Walid, who has been subjected to several documented instances of psychological and physical torture during his four decades in prison, was thrown into solitary confinement when he published a poignant children’s book on the occupation of Palestine titled The Oil’s Secret Tale. In 1999, Israel submitted to pressure from prison rights activists and allowed Walid to marry his now wife, Sana’ Salama, in Askalan prison, which the couple celebrated in confinement. (Israel does not extend to Palestinian prisoners the right of conjugal visits that it allows Israeli prisoners.) In 2020, the couple had a daughter, Milad, conceived through sperm that the couple smuggled from prison. Walid wrote another book, Parallel Time, based on his experiences of a child of a Palestinian prisoner who was similarly born through smuggled sperm.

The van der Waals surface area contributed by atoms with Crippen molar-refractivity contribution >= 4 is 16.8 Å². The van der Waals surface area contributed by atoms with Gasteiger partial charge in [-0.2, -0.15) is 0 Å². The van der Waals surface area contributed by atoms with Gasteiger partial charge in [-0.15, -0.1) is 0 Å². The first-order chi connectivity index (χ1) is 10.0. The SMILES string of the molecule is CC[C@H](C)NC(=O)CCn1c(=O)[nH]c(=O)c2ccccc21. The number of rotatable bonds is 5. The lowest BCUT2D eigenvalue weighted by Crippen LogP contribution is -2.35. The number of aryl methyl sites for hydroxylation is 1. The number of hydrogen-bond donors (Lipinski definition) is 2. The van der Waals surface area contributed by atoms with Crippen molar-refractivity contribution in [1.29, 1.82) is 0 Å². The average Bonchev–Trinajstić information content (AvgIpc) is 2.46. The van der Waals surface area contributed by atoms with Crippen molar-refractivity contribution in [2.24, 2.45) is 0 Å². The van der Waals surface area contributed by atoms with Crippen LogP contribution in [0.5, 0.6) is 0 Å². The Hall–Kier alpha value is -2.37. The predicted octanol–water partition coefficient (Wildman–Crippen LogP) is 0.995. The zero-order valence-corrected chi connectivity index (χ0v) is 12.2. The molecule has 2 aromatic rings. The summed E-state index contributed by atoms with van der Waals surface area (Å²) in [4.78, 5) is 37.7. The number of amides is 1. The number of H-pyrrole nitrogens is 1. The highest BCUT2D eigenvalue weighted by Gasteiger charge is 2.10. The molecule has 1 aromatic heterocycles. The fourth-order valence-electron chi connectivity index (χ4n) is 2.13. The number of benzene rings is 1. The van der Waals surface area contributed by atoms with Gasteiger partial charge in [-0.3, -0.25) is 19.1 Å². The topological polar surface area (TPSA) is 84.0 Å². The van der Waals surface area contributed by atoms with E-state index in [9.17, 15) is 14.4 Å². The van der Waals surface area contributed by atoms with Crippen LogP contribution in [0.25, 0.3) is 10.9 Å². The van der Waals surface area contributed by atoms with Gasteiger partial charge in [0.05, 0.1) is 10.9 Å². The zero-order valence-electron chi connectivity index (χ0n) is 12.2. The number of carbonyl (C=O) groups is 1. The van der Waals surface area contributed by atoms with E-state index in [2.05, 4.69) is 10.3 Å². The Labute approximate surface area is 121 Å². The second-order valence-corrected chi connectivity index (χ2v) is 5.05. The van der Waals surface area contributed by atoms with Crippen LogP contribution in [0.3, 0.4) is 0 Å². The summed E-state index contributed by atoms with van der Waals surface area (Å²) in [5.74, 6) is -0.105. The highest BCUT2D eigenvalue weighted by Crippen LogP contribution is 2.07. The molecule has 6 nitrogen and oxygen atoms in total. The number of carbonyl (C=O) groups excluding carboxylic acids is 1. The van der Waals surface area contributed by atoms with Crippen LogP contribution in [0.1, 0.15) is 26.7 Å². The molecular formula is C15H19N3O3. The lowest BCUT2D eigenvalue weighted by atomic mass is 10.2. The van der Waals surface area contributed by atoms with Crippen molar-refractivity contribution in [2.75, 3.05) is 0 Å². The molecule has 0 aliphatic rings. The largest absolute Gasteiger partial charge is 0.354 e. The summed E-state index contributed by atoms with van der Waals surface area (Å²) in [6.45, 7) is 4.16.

In February 2023, the Israeli occupation forces raided the home of Sana’ and Milad Daqqa in Baqa Al-Gharbiya and confiscated books, pictures, and personal property under the pretext that they “incite terrorism”. Currently, Israel is withholding Sana’s right to visit her husband at Barzilai as he fights a life-threatening condition. In other words, Israel has launched a sustained campaign of collective punishment targeting the Daqqa family to retaliate against Walid’s unfettered and powerful political voice.

The Illegal and Arbitrary Policy of Medical Negligence in Israeli Occupation Prisons